Christian Death – Atrocities (vinyl re-release)

Christian Death - Atrocities
On this day where so many celebrate the birth of their saviour, is it then fitting to write a review of an album made by a band called Christian Death? I laugh to myself and say ‘hell, yes’ that’s exactly right. And a merry Christmas to you out there, by the way \m/

Now, Christian Death have been around in some form or shape since 1979. I write in some form or shape because there have been a host musicians in and out of the band over the years. The core of the band these days consists of Valor Kand, Maitri and Jason Frantz, which was not the case when ‘Atrocities’ was originally released in 1986. Kand is the only member remaining from that line-up.

For me, Christian Death is one of those bands who have always been there, and I know that they’ve been influential. I have a copy of ‘Atrocities’ and a couple of other of their releases somewhere in the vault, but truth be told, they rarely come out of the dungeons. Not like the Sisters of Mercy or Fields of the Nephilim who seem to have ever-lasting relevance, or even The Cure who also have something about them that seems to last. I tend to categorise Christian Death with Dead Can Dance also, and their albums I get out from the racks every now and then too.

Now that I listen to ‘Atrocities’ again, I can easily hear how some of the material is brilliant. The shrill violin opening of Will-o-the-Wisp captures your attention right away, and the song proper is also cool and weird. Tales of Innocence is also very goth a la 80s in a great way.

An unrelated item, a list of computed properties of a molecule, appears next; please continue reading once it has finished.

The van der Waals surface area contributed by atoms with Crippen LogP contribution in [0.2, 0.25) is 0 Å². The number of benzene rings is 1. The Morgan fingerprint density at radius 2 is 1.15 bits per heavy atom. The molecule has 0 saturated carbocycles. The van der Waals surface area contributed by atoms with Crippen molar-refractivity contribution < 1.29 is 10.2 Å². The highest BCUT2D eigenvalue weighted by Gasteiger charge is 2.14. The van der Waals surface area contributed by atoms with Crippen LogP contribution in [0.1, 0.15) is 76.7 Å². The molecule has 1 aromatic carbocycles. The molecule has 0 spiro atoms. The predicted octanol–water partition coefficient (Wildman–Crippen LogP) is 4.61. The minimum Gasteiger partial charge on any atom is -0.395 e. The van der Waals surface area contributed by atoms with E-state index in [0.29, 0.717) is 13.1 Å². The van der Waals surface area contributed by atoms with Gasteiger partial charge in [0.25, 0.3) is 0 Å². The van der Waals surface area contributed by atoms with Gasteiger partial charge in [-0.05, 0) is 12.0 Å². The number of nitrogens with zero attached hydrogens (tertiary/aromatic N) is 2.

Strapping Me Down, on the other hand, is a mediocre song, whereas the Danzig Waltz is dark in the Dead Can Dance way.
The bass intro of Chimere De-ci De-la is epic, but the rest of the song perhaps less impressive. Silent Thunder is pure 80s goth rock, and Strange Fortune is very much the same, and doesn’t add anything new and shocking, although it’s also a fine tune.
Ventriloquist builds up excellently, but moves into a punkish style that I’m not at all a fan of. Gloomy Sunday, on the other hand, is a dark soul(less) song with Gitane Demone in the female lead. Creepy stuff. The Death of Josef (i.e. Mengele – the Angel of Death) concludes the album. It’s one of those long and rather pointless tunes.

This re-release is either for fans of the band or new-comers who want to get into the goth vibe of the 80s. Special things did happen back then, certainly, and Christian Death were an important part of it. This will never one of my favourite albums from that period, but it still has a certain charm.


Track list:

A1. Will-o-the-Wisp
A2. Tales of Innocence
A3. Strapping Me Down
A4. The Danzig Waltz
A5. Chimere De–ci De-la
B1. Silent Thunder
B2. Strange Fortune
B3. Ventriloquist
B4. Gloomy Sunday
B5. The Death of Josef

Playing time: 43 minutes

Release date: 8th of January, 2016

Label: Season of Mist



Thomas Nielsen
About Thomas Nielsen 1345 Articles
When my old buddy Kenn Jensen asked me if I wanted to contribute to the new site he had created, then called, I didn't hesitate. My love for metal music was and is great. I wrote my first review during the summer of 2004 (Moonspell's 'Antidote' album). In 2015, I took over the editor-in-chief role.

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